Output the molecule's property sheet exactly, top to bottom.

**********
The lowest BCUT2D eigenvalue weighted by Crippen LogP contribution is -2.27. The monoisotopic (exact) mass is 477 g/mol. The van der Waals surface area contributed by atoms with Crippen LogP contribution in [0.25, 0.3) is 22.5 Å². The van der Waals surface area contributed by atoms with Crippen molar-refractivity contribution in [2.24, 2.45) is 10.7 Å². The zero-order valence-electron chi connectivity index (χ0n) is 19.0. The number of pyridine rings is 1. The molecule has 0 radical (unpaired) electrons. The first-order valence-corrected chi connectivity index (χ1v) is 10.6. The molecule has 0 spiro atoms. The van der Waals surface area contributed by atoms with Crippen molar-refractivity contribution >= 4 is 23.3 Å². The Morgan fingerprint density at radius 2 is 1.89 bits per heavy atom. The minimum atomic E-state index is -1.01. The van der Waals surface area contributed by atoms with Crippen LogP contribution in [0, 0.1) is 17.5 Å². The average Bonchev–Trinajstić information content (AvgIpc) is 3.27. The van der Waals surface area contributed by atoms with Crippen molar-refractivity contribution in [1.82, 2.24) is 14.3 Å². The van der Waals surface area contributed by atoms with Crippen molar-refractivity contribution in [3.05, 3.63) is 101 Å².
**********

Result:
The lowest BCUT2D eigenvalue weighted by Crippen LogP contribution is -2.27. The monoisotopic (exact) mass is 477 g/mol. The van der Waals surface area contributed by atoms with Crippen LogP contribution in [0.25, 0.3) is 22.5 Å². The van der Waals surface area contributed by atoms with Crippen molar-refractivity contribution in [2.24, 2.45) is 10.7 Å². The zero-order valence-electron chi connectivity index (χ0n) is 19.0. The number of pyridine rings is 1. The molecule has 0 radical (unpaired) electrons. The first-order valence-corrected chi connectivity index (χ1v) is 10.6. The molecule has 0 spiro atoms. The van der Waals surface area contributed by atoms with Crippen molar-refractivity contribution >= 4 is 23.3 Å². The Morgan fingerprint density at radius 2 is 1.89 bits per heavy atom. The minimum atomic E-state index is -1.01. The van der Waals surface area contributed by atoms with Crippen LogP contribution in [0, 0.1) is 17.5 Å². The average Bonchev–Trinajstić information content (AvgIpc) is 3.27. The van der Waals surface area contributed by atoms with Crippen molar-refractivity contribution in [1.82, 2.24) is 14.3 Å². The van der Waals surface area contributed by atoms with Crippen molar-refractivity contribution in [3.05, 3.63) is 101 Å².